Debt restructuring through an SPV and conversion into equity are viable reform options.
The power sector in India is going through extremely challenging times with widening demand-supply gap, idle generating capacity due to coal and gas shortages, and mounting financial losses.
According to the Economic Survey presented earlier this year, as well as several other reports on the subject, the combined annual losses of all State utilities in the year 2010-11 were close to Rs 50,000 crore.
This is not the first time that such alarm has been raised; in 2000-01, a similar situation arose and large-scale financial restructuring and unbundling of the erstwhile State Electricity Boards (SEBs) was undertaken. The reform process initiated a decade ago has not produced the desired result, as is evident from the present situation. Power sector reforms commenced in the early 1990s with the generation sector allowing private investment, both domestic and foreign. Investors welcomed this policy with enthusiasm, but failed to convert that enthusiasm into actual investments. The Government, at the turn of this century, realised that the focus on generation alone was not enough, as returns from investment accrue from the distribution sector.
Apart from distribution being in the domain of the State governments, it was becoming financially unviable with mounting losses. In 2001-02, the annual loss of SEBs stood at around Rs 30,000 crore. Inevitably, SEBs started defaulting on power procurements and the level of outstanding dues reached Rs 50,000 crore for government-run power companies alone. The focus, therefore, shifted to the distribution sector.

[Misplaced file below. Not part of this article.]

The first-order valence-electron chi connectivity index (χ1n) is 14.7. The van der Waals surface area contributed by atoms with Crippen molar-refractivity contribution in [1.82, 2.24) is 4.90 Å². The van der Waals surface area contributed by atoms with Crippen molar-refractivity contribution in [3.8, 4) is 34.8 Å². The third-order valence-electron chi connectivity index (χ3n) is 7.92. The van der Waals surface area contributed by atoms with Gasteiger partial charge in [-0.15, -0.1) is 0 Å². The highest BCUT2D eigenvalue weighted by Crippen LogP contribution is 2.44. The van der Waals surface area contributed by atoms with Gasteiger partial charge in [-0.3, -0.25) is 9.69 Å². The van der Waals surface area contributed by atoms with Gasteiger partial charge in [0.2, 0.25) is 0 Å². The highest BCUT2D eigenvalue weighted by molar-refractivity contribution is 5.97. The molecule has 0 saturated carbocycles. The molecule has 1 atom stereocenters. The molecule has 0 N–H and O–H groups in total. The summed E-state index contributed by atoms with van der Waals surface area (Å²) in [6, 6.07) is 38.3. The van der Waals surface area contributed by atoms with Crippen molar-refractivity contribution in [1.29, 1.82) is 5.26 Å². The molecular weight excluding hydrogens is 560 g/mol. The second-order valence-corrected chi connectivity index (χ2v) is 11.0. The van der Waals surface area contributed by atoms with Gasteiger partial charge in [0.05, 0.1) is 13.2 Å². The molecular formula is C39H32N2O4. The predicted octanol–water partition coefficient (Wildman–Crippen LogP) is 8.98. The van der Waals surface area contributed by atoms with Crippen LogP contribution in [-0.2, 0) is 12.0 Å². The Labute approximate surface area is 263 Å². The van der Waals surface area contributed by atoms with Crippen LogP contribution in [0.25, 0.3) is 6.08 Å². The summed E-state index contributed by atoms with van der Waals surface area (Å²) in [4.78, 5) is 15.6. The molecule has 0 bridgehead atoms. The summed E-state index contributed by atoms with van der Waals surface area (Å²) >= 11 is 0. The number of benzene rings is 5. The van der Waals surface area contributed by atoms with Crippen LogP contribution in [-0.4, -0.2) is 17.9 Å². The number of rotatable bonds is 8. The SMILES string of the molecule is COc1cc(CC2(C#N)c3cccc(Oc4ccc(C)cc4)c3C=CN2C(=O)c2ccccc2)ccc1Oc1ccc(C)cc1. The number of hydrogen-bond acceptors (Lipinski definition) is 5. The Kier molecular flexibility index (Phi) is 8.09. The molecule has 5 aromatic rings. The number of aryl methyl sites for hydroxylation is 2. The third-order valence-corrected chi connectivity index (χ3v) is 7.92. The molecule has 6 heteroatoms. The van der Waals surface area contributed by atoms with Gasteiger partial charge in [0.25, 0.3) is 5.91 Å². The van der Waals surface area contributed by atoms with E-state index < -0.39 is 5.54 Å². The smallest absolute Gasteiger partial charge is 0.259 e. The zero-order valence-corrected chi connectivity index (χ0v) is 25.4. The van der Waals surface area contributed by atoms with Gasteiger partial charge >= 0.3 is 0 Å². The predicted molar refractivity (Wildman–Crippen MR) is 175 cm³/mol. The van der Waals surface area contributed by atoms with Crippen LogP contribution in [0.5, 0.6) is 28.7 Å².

The Government of India responded with a scheme to enable payment of outstanding power dues, while at the same time seeking commitment of comprehensive reforms in the hitherto-neglected distribution sector.
The implementation of the Montek Singh Ahluwalia committee allowed waiver of a part of interest on outstanding dues of SEBs and amortising the dues over a 15-year period with promise of financial and regulatory reforms, in particular stressing on energy accounting, metering and collection.
The Accelerated Power Development and Reforms Programme (APDRP) complemented the process. It provided financial support for upgrading distribution infrastructure and incentives for loss reduction.